Mass. Budgets Statewide Review of Natural Gas Systems

BOSTON (AP) — Gov. Charlie Baker has signed a spending bill that funds a statewide examination of Massachusetts’ natural gas distribution system.

The review was ordered after the Sept. 13 gas explosions that killed one person, injured 25 others and damaged or destroyed dozens of buildings in the Merrimack Valley.

DPU announced in November that it had selected Dynamic Risk Assessment Systems to conduct the independent “comprehensive safety review” of pipeline infrastructure and the operation of natural gas companies throughout the state, and recommend any needed improvements.

The supplemental budget signed Friday by the Republican governor includes $1.5 million for the effort. The state hopes to recover the costs from utilities.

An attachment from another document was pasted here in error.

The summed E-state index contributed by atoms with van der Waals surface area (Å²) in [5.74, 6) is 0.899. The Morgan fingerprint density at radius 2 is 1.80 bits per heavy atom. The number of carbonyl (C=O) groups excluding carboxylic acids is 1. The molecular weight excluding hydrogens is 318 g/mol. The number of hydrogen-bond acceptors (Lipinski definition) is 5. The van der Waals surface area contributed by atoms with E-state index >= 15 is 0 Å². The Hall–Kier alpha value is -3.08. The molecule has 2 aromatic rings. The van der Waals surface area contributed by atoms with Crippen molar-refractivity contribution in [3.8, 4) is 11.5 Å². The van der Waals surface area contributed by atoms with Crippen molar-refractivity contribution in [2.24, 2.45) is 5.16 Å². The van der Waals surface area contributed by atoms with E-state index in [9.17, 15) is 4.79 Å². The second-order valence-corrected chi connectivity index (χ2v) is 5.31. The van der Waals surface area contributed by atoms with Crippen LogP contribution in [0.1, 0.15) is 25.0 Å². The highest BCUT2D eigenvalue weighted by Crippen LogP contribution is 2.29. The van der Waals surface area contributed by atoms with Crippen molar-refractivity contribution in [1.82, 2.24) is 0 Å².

The spending bill totals $136 million and also includes funds for low-income heating assistance, emergency shelters for homeless families and collective bargaining agreements.

Federal authorities say natural gas lines became over-pressurized after Columbia Gas failed to account for critical pressure sensors as workers replaced century-old, cast-iron pipes in Lawrence.

In a preliminary report released Oct. 11, the National Transportation Safety Board (NTSB) said Columbia Gas failed to require contract repair crews to relocate pressure sensors during natural-gas pipeline work. That resulted in over-pressured lines that caused the explosions and fires.

Critical valves controlling the gas flow were not shut for nearly 3 1/2 hours after the first alarm was raised at Columbia Gas’ monitoring center, according to the NTSB report. The center had no ability to remotely open or close valves on its own, but did notify technicians, it added.

Related News


{{ error }}
{{ comment.comment.Name }} • {{ comment.timeAgo }}
{{ comment.comment.Text }}